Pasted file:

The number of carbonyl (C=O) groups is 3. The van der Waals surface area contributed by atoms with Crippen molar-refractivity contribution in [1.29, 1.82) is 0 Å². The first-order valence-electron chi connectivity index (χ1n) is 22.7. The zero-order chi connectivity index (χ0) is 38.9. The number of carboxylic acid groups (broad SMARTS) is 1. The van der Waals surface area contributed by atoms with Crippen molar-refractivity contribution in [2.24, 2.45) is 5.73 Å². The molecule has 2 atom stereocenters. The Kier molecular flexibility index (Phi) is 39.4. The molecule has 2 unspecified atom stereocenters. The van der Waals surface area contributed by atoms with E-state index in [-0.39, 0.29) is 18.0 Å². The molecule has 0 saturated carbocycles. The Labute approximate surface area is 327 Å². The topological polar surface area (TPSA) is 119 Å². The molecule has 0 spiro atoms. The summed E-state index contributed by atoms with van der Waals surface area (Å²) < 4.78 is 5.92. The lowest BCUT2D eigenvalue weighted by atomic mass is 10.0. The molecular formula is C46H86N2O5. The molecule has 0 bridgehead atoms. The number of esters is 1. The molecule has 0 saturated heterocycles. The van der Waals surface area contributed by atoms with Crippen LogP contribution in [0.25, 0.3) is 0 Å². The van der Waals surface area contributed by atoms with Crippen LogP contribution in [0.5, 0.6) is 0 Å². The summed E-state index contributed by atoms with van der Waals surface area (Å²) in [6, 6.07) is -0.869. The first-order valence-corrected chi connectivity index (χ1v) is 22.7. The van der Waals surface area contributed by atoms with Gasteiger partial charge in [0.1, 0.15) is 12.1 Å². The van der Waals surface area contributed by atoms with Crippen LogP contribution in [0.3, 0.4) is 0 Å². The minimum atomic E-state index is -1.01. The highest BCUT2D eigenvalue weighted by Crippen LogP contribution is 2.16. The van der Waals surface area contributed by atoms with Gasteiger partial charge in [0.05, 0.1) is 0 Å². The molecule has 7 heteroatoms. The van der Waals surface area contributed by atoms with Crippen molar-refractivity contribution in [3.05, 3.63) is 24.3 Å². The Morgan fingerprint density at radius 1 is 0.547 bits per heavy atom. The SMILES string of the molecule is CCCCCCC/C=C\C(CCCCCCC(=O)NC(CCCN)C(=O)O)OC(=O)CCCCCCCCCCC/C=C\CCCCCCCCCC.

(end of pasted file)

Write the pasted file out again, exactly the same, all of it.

The number of carbonyl (C=O) groups is 3. The van der Waals surface area contributed by atoms with Crippen molar-refractivity contribution in [1.29, 1.82) is 0 Å². The first-order valence-electron chi connectivity index (χ1n) is 22.7. The zero-order chi connectivity index (χ0) is 38.9. The number of carboxylic acid groups (broad SMARTS) is 1. The van der Waals surface area contributed by atoms with Crippen molar-refractivity contribution in [2.24, 2.45) is 5.73 Å². The molecule has 2 atom stereocenters. The Kier molecular flexibility index (Phi) is 39.4. The molecule has 2 unspecified atom stereocenters. The van der Waals surface area contributed by atoms with E-state index in [-0.39, 0.29) is 18.0 Å². The molecule has 0 saturated carbocycles. The Labute approximate surface area is 327 Å². The topological polar surface area (TPSA) is 119 Å². The molecule has 0 spiro atoms. The summed E-state index contributed by atoms with van der Waals surface area (Å²) < 4.78 is 5.92. The lowest BCUT2D eigenvalue weighted by atomic mass is 10.0. The molecular formula is C46H86N2O5. The molecule has 0 bridgehead atoms. The number of esters is 1. The molecule has 0 saturated heterocycles. The van der Waals surface area contributed by atoms with Crippen LogP contribution in [0.25, 0.3) is 0 Å². The van der Waals surface area contributed by atoms with Crippen LogP contribution in [0.5, 0.6) is 0 Å². The summed E-state index contributed by atoms with van der Waals surface area (Å²) in [6, 6.07) is -0.869. The first-order valence-corrected chi connectivity index (χ1v) is 22.7. The van der Waals surface area contributed by atoms with Gasteiger partial charge in [0.1, 0.15) is 12.1 Å². The van der Waals surface area contributed by atoms with Crippen LogP contribution in [0.3, 0.4) is 0 Å². The minimum atomic E-state index is -1.01. The highest BCUT2D eigenvalue weighted by Crippen LogP contribution is 2.16. The van der Waals surface area contributed by atoms with Gasteiger partial charge in [0.05, 0.1) is 0 Å². The molecule has 7 heteroatoms. The van der Waals surface area contributed by atoms with Crippen molar-refractivity contribution in [3.05, 3.63) is 24.3 Å². The Morgan fingerprint density at radius 1 is 0.547 bits per heavy atom. The SMILES string of the molecule is CCCCCCC/C=C\C(CCCCCCC(=O)NC(CCCN)C(=O)O)OC(=O)CCCCCCCCCCC/C=C\CCCCCCCCCC.